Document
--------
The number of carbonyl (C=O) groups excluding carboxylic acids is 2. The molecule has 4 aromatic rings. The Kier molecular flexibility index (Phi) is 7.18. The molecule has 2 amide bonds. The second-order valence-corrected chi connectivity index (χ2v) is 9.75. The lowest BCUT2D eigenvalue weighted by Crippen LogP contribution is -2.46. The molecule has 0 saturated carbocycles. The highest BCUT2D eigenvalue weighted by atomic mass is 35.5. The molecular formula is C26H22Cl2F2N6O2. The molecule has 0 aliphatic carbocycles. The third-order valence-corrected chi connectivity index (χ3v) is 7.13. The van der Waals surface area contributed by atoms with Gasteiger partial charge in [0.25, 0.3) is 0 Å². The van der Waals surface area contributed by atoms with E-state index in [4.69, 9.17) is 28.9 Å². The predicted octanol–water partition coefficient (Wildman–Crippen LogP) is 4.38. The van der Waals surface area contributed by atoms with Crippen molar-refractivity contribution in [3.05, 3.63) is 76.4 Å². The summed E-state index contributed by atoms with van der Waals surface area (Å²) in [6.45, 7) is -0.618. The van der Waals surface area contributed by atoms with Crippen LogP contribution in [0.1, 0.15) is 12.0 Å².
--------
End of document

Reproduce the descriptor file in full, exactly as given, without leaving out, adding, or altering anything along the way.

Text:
The number of carbonyl (C=O) groups excluding carboxylic acids is 2. The molecule has 4 aromatic rings. The Kier molecular flexibility index (Phi) is 7.18. The molecule has 2 amide bonds. The second-order valence-corrected chi connectivity index (χ2v) is 9.75. The lowest BCUT2D eigenvalue weighted by Crippen LogP contribution is -2.46. The molecule has 0 saturated carbocycles. The highest BCUT2D eigenvalue weighted by atomic mass is 35.5. The molecular formula is C26H22Cl2F2N6O2. The molecule has 0 aliphatic carbocycles. The third-order valence-corrected chi connectivity index (χ3v) is 7.13. The van der Waals surface area contributed by atoms with Gasteiger partial charge in [0.25, 0.3) is 0 Å². The van der Waals surface area contributed by atoms with E-state index in [4.69, 9.17) is 28.9 Å². The predicted octanol–water partition coefficient (Wildman–Crippen LogP) is 4.38. The van der Waals surface area contributed by atoms with Crippen molar-refractivity contribution in [3.05, 3.63) is 76.4 Å². The summed E-state index contributed by atoms with van der Waals surface area (Å²) in [6.45, 7) is -0.618. The van der Waals surface area contributed by atoms with Crippen LogP contribution in [0.1, 0.15) is 12.0 Å².